The number of North Korean defectors arriving in South Korea during the first half of 2018 fell by 17.7% compared to the same period in 2017, according to official statistics recently released by the South’s Ministry of Unification (MOU).
If the trend continues through to December, this year could become the first time since prior to 2001 where fewer than 1000 defectors enter the South in one calendar year – just one-third of the peak recorded in 2009.
Of the defectors arriving in South Korea, 88%, were women – representing a small rise in the female-to-male ratio compared with the same period in 2017. This ratio has slowly risen in recent years, first reaching 80% of the total in 2015 and 83% for the full year in 2017.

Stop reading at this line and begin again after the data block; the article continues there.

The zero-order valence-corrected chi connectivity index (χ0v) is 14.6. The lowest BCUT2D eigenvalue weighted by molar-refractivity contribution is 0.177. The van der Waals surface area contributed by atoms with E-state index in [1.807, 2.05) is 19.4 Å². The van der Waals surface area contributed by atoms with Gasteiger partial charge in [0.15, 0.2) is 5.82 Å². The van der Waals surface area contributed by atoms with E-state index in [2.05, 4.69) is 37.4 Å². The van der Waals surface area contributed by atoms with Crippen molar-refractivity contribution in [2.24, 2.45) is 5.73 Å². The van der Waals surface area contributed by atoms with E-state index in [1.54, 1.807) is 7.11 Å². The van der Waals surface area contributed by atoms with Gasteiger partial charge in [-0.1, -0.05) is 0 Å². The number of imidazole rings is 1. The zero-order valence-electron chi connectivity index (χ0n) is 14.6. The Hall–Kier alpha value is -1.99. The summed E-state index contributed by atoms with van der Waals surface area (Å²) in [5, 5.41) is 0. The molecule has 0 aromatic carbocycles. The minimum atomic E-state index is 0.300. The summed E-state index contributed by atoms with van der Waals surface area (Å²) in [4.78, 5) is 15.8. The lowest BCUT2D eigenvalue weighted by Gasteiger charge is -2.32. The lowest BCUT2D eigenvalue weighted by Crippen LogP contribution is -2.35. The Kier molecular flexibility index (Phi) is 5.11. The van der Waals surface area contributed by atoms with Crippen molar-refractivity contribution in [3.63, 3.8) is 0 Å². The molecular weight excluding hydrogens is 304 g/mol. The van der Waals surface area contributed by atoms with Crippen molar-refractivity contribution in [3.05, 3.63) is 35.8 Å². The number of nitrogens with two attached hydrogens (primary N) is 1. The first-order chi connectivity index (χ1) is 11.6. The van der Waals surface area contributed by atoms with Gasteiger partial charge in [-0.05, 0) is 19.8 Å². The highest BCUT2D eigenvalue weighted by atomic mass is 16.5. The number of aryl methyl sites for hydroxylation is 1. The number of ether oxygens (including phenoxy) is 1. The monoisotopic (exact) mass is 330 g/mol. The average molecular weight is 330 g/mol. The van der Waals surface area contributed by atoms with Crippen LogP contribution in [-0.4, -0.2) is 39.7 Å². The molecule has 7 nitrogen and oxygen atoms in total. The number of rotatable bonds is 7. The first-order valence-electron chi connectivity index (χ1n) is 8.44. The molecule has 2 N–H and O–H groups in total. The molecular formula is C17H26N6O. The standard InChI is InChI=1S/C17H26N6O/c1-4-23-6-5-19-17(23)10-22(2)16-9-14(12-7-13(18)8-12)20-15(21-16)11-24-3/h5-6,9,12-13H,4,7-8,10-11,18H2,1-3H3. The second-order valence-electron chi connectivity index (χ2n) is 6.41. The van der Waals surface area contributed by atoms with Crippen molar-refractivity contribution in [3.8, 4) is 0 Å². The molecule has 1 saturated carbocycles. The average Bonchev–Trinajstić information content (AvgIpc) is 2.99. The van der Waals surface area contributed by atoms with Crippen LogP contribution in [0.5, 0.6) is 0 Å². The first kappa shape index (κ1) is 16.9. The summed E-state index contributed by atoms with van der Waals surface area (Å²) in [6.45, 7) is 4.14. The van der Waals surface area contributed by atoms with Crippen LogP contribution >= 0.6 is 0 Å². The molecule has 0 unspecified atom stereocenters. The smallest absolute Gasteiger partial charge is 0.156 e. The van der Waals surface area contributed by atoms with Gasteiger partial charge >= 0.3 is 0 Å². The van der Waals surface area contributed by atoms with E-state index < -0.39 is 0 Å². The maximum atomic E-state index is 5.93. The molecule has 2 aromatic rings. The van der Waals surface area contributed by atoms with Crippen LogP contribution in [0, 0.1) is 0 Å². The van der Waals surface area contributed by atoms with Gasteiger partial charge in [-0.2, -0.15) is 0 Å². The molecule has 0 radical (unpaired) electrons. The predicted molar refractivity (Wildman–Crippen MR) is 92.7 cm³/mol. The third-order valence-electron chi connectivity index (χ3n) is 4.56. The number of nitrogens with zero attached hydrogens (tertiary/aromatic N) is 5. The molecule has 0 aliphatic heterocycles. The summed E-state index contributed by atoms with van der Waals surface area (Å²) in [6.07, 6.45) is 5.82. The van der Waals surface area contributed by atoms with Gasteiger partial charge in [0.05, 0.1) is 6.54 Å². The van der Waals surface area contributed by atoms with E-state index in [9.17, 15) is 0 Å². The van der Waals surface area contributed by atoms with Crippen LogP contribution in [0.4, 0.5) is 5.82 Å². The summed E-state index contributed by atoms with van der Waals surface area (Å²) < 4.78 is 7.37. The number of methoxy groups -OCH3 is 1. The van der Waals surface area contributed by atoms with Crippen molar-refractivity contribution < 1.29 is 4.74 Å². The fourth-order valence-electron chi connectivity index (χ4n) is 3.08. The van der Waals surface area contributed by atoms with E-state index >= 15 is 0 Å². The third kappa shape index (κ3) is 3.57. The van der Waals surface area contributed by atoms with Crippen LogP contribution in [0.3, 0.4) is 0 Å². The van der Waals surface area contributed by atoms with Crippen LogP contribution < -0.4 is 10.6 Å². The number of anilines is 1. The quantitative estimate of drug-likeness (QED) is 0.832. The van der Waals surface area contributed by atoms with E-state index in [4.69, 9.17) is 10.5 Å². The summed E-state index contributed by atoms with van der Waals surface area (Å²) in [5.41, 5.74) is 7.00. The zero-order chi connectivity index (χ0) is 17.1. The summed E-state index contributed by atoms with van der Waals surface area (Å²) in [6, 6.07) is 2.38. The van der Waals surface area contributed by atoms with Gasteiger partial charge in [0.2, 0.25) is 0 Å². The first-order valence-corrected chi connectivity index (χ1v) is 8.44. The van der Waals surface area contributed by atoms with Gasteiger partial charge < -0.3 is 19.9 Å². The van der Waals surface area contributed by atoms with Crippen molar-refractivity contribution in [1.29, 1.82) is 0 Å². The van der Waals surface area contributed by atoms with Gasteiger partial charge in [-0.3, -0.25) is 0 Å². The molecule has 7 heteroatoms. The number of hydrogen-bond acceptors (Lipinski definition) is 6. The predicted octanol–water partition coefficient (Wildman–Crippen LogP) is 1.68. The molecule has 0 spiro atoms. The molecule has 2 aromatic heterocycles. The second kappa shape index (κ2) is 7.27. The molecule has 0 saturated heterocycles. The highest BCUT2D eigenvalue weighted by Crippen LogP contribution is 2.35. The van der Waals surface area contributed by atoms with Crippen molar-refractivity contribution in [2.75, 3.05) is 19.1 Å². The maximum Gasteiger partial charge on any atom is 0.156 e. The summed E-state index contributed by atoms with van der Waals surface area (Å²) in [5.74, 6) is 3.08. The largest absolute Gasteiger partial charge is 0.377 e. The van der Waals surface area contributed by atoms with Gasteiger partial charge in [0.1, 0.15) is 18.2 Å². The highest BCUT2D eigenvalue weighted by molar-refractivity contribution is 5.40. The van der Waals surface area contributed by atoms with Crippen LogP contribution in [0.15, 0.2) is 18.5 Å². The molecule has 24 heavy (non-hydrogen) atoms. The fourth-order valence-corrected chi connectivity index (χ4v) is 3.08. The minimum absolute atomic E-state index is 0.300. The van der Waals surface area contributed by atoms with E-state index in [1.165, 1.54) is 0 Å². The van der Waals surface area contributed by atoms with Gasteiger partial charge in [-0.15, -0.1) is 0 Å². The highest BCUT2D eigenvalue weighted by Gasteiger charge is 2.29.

Women currently make up 72% of all recorded defectors, which, according to the MOU, now stands at 31,827, having passed the 30,000 mark in November 2016.
But numbers have been dropping since Kim Jong Un assumed power at the end of 2011, due to a range of new and varied proactive measures by North Korean authorities.
Before settling in South Korean society, all newly arriving North Koreans are required to undergo three months of “training for social adaptation” inside the MOU-operated Settlement Support Center for North Korean Defectors, also known as Hanawon.